A significant portion of the economy in Nicaragua comes from agriculture. Nearly 43% of the total land area is used for farming or agricultural production. The three main exports are coffee, bananas, and sugar. Nicaragua also has a number of natural resources, including gold, silver, copper, and lead. Fishing and timber are minor industries.

According to 2011 estimates, nearly half of the labor force is involved in the services industry. Of the remainder, 31% work in agriculture and 18% in various other industries. Unlike many Central American nations, tourism does not make up a significant portion of the Nicaraguan economy. The country receives approximately half a million visitors annually, and these contribute $155 million to the economy. In comparison, neighboring Costa Rica receives more than 2 million tourists each year, increasing their revenue by $2.1 billion.



Nicaragua has a rich literary tradition. Indigenous legends and folktales survived centuries of Spanish imperialism by being passed down through oral traditions.

El Guegense, written by an unknown author in the 16th century, is a play that combines theater, music, and dance. It is recognized as one of the oldest indigenous works in the Western Hemisphere and is still being performed today.

Ruben Dario, a poet, helped create the Modernismo literary movement at the end of the 19th century. Other notable Nicaraguan authors include Carlos Martinas Rivas, Manolo Cuadra, and Claribel Alegria.

Music and Dance

Nicaraguan music reflects the culture’s blend of indigenous and Spanish influences. The music is created with instruments like the bass fiddle, guitar, guitarrilla, and marimba. Palo de Mayo and Punta music is popular, as well as broadly Latin sounds including Bachata, Salsa, and Merengue.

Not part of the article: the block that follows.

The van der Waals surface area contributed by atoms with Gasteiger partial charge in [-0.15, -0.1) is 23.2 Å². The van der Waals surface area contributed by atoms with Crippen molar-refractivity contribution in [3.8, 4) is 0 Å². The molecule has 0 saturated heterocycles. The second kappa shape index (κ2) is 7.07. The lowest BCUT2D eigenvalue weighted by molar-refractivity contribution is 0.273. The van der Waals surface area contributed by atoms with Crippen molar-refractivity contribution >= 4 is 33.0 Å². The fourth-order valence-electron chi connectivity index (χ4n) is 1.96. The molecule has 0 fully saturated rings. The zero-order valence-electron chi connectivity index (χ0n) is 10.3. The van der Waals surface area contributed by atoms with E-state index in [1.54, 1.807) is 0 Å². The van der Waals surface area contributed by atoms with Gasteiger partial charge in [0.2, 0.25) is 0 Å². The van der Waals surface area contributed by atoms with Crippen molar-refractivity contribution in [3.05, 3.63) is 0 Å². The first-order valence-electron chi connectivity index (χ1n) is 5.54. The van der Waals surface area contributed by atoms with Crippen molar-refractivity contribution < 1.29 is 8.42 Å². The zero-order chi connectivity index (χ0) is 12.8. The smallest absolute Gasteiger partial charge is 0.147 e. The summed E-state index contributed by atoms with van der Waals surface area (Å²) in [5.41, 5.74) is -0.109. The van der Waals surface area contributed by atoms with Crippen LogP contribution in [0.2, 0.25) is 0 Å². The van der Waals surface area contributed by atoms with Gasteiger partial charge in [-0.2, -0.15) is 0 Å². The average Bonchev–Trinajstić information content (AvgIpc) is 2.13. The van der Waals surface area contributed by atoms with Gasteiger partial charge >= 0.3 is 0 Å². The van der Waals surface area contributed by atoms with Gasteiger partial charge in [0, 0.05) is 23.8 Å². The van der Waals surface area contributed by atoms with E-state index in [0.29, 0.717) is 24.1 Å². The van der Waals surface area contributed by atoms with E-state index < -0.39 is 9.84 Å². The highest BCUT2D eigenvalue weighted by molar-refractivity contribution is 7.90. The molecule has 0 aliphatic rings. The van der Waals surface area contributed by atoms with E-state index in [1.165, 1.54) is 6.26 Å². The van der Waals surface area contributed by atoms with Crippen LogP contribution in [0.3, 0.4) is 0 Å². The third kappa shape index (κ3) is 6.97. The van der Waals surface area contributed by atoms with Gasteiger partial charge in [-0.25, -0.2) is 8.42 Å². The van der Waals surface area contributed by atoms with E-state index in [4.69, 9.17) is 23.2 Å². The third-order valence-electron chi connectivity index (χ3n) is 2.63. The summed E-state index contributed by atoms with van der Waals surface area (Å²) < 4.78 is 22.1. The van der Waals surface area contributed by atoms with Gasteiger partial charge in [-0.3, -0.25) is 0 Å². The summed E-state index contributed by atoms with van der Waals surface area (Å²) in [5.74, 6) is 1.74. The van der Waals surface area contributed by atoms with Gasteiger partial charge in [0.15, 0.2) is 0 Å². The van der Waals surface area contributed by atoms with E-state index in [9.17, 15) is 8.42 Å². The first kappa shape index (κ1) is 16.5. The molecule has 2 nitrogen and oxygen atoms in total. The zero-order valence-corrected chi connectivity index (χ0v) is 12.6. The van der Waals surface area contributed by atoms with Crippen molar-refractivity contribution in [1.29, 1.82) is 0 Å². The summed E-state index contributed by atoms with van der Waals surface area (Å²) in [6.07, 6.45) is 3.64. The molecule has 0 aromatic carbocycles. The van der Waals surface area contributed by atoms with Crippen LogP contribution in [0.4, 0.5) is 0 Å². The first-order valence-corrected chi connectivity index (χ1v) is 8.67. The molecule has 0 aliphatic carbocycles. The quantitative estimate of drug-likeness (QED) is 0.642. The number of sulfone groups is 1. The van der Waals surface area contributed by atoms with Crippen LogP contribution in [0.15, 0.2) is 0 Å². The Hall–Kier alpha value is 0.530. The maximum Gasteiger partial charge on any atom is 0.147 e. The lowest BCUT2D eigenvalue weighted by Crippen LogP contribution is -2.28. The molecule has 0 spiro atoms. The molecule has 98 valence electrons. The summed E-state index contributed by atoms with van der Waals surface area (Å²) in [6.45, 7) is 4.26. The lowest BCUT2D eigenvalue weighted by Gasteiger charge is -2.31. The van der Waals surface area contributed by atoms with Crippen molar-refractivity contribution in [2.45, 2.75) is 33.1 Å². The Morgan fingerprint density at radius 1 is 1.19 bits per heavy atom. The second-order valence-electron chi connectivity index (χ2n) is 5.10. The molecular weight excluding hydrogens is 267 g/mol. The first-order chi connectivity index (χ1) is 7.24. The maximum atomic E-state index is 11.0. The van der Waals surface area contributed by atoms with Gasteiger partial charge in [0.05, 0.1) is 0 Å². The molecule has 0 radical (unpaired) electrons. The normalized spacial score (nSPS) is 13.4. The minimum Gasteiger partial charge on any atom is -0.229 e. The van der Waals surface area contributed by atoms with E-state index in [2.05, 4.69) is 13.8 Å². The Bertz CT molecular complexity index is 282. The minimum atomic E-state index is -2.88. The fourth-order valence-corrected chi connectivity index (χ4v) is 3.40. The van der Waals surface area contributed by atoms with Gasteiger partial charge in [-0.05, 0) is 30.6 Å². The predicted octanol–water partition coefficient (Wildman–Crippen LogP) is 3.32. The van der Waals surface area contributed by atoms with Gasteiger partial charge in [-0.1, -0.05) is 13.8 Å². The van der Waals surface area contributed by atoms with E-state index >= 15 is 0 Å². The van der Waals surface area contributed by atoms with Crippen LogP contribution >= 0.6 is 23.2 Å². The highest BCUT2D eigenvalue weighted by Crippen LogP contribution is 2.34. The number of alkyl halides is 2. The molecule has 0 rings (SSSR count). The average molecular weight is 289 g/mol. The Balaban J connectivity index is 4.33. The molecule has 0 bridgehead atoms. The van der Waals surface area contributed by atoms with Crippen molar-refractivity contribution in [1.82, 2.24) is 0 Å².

These musical styles have inspired the popularity of a variety of dances, ranging from tango to bachata to multiple styles of Salsa.


Nicaraguan food shows a strong emphasis on local ingredients. There are also different flavor profiles on the Pacific and Caribbean coasts. Popular foods include corn, tropical fruits such as bananas and mangos, and vegetables like the yuca. Along the eastern coast, dishes often include coconut and seafood.

Nicaraguans eat a variety of proteins including guinea pig and iguana meat, turtle eggs, and boa constrictor.

Gallo pinto, or rice and beans, is universally popular. Corn is also a major dietary staple used in many dishes, including mains to desserts. It is even incorporated into drinks like chicha.


A wide variety of radio and TV stations are available, and many cities also have Cable TV.

Print media is popular, but many news publications are very partisan. This is due to Nicaragua’s long history of press restrictions and heavily biased, propaganda-focused media.


American-style baseball is overwhelmingly popular, and has been since its introduction in the 19th century. Nicaragua has produced numerous baseball superstars including Dennis Martinez, who in 1991 became the first Latin-born pitcher to throw a perfect game.

Boxing is tremendously popular, with world champions including Roman Gonzalez and Ricardo Mayorga. Football is also beginning to gain cultural traction.